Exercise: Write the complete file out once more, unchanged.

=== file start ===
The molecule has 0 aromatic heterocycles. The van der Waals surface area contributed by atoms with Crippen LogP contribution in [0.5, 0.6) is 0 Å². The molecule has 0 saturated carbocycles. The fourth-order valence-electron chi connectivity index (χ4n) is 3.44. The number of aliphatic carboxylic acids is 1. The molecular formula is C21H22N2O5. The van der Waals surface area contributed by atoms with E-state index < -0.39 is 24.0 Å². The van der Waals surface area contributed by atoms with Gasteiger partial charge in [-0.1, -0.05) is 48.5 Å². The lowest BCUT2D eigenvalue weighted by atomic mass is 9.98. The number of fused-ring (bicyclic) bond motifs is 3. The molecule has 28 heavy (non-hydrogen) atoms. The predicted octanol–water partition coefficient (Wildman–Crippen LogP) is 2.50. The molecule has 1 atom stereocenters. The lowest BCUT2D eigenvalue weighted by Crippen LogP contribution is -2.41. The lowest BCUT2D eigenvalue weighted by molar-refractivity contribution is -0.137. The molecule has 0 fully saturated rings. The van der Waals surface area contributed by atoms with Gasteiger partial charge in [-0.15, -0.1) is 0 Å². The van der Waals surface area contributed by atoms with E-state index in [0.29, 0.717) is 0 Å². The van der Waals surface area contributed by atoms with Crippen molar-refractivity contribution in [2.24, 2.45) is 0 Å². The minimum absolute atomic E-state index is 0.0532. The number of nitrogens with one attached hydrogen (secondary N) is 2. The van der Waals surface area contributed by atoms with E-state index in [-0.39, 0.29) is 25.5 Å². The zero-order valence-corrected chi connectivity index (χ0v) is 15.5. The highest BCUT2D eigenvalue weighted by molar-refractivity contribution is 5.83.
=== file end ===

The molecule has 0 aromatic heterocycles. The van der Waals surface area contributed by atoms with Crippen LogP contribution in [0.5, 0.6) is 0 Å². The molecule has 0 saturated carbocycles. The fourth-order valence-electron chi connectivity index (χ4n) is 3.44. The number of aliphatic carboxylic acids is 1. The molecular formula is C21H22N2O5. The van der Waals surface area contributed by atoms with E-state index < -0.39 is 24.0 Å². The van der Waals surface area contributed by atoms with Gasteiger partial charge in [-0.1, -0.05) is 48.5 Å². The lowest BCUT2D eigenvalue weighted by atomic mass is 9.98. The number of fused-ring (bicyclic) bond motifs is 3. The molecule has 28 heavy (non-hydrogen) atoms. The predicted octanol–water partition coefficient (Wildman–Crippen LogP) is 2.50. The molecule has 1 atom stereocenters. The lowest BCUT2D eigenvalue weighted by Crippen LogP contribution is -2.41. The lowest BCUT2D eigenvalue weighted by molar-refractivity contribution is -0.137. The molecule has 0 fully saturated rings. The van der Waals surface area contributed by atoms with Gasteiger partial charge in [-0.15, -0.1) is 0 Å². The van der Waals surface area contributed by atoms with E-state index in [0.29, 0.717) is 0 Å². The van der Waals surface area contributed by atoms with Crippen molar-refractivity contribution in [2.24, 2.45) is 0 Å². The minimum absolute atomic E-state index is 0.0532. The number of nitrogens with one attached hydrogen (secondary N) is 2. The van der Waals surface area contributed by atoms with E-state index in [-0.39, 0.29) is 25.5 Å². The zero-order valence-corrected chi connectivity index (χ0v) is 15.5. The highest BCUT2D eigenvalue weighted by molar-refractivity contribution is 5.83.